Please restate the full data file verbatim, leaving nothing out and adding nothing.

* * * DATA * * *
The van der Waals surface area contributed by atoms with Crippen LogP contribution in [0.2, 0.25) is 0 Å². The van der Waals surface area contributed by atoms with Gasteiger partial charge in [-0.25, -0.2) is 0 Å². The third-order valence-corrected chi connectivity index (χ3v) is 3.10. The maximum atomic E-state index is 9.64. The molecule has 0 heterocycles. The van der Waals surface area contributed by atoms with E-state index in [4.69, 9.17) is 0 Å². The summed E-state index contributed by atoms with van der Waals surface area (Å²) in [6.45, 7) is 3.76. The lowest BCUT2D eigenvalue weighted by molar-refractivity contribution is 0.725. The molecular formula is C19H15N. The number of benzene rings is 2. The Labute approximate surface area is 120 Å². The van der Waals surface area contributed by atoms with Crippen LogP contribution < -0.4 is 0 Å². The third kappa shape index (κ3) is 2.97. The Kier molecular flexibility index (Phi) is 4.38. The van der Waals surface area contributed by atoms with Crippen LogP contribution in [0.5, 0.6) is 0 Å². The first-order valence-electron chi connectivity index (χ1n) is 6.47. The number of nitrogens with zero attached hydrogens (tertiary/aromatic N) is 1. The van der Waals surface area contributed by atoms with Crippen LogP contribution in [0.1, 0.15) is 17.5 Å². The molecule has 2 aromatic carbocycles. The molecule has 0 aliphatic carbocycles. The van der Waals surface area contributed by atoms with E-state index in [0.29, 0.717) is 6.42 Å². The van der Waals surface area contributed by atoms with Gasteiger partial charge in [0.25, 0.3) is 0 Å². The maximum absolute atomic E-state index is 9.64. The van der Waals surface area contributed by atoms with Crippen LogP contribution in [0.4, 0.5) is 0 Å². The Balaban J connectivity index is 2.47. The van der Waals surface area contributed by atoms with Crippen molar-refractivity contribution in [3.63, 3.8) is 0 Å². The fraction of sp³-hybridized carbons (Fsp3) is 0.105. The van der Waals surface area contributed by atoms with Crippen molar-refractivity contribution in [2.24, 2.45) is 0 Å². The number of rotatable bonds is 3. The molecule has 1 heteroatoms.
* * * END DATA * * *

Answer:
The van der Waals surface area contributed by atoms with Crippen LogP contribution in [0.2, 0.25) is 0 Å². The van der Waals surface area contributed by atoms with Gasteiger partial charge in [-0.25, -0.2) is 0 Å². The third-order valence-corrected chi connectivity index (χ3v) is 3.10. The maximum atomic E-state index is 9.64. The molecule has 0 heterocycles. The van der Waals surface area contributed by atoms with E-state index in [4.69, 9.17) is 0 Å². The summed E-state index contributed by atoms with van der Waals surface area (Å²) in [6.45, 7) is 3.76. The lowest BCUT2D eigenvalue weighted by molar-refractivity contribution is 0.725. The molecular formula is C19H15N. The number of benzene rings is 2. The Labute approximate surface area is 120 Å². The van der Waals surface area contributed by atoms with Crippen LogP contribution < -0.4 is 0 Å². The third kappa shape index (κ3) is 2.97. The Kier molecular flexibility index (Phi) is 4.38. The van der Waals surface area contributed by atoms with Crippen LogP contribution in [0.5, 0.6) is 0 Å². The first-order valence-electron chi connectivity index (χ1n) is 6.47. The number of nitrogens with zero attached hydrogens (tertiary/aromatic N) is 1. The van der Waals surface area contributed by atoms with Crippen LogP contribution in [0.1, 0.15) is 17.5 Å². The molecule has 2 aromatic carbocycles. The molecule has 0 aliphatic carbocycles. The van der Waals surface area contributed by atoms with E-state index in [0.29, 0.717) is 6.42 Å². The van der Waals surface area contributed by atoms with Gasteiger partial charge in [0.25, 0.3) is 0 Å². The maximum absolute atomic E-state index is 9.64. The van der Waals surface area contributed by atoms with Crippen LogP contribution in [0.4, 0.5) is 0 Å². The Balaban J connectivity index is 2.47. The van der Waals surface area contributed by atoms with Crippen molar-refractivity contribution in [3.63, 3.8) is 0 Å². The fraction of sp³-hybridized carbons (Fsp3) is 0.105. The van der Waals surface area contributed by atoms with Crippen molar-refractivity contribution in [2.24, 2.45) is 0 Å². The number of rotatable bonds is 3. The molecule has 1 heteroatoms.